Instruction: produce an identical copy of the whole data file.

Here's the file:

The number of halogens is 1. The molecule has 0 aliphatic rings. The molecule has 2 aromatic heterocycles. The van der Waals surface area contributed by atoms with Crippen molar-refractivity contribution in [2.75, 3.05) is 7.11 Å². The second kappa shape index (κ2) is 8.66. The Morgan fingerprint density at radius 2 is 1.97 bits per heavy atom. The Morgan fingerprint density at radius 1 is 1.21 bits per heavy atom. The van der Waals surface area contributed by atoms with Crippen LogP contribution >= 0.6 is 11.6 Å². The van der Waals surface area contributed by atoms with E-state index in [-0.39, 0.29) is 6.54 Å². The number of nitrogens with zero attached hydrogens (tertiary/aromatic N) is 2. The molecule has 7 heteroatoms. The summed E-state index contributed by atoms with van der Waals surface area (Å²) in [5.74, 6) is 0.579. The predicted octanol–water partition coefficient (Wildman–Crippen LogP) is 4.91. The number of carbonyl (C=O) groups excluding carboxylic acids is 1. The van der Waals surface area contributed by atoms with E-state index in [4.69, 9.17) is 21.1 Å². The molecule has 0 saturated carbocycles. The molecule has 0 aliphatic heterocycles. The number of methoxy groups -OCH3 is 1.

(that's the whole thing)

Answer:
The number of halogens is 1. The molecule has 0 aliphatic rings. The molecule has 2 aromatic heterocycles. The van der Waals surface area contributed by atoms with Crippen molar-refractivity contribution in [2.75, 3.05) is 7.11 Å². The second kappa shape index (κ2) is 8.66. The Morgan fingerprint density at radius 2 is 1.97 bits per heavy atom. The Morgan fingerprint density at radius 1 is 1.21 bits per heavy atom. The van der Waals surface area contributed by atoms with Crippen LogP contribution >= 0.6 is 11.6 Å². The van der Waals surface area contributed by atoms with E-state index in [-0.39, 0.29) is 6.54 Å². The number of nitrogens with zero attached hydrogens (tertiary/aromatic N) is 2. The molecule has 7 heteroatoms. The summed E-state index contributed by atoms with van der Waals surface area (Å²) in [5.74, 6) is 0.579. The predicted octanol–water partition coefficient (Wildman–Crippen LogP) is 4.91. The number of carbonyl (C=O) groups excluding carboxylic acids is 1. The van der Waals surface area contributed by atoms with E-state index in [4.69, 9.17) is 21.1 Å². The molecule has 0 saturated carbocycles. The molecule has 0 aliphatic heterocycles. The number of methoxy groups -OCH3 is 1.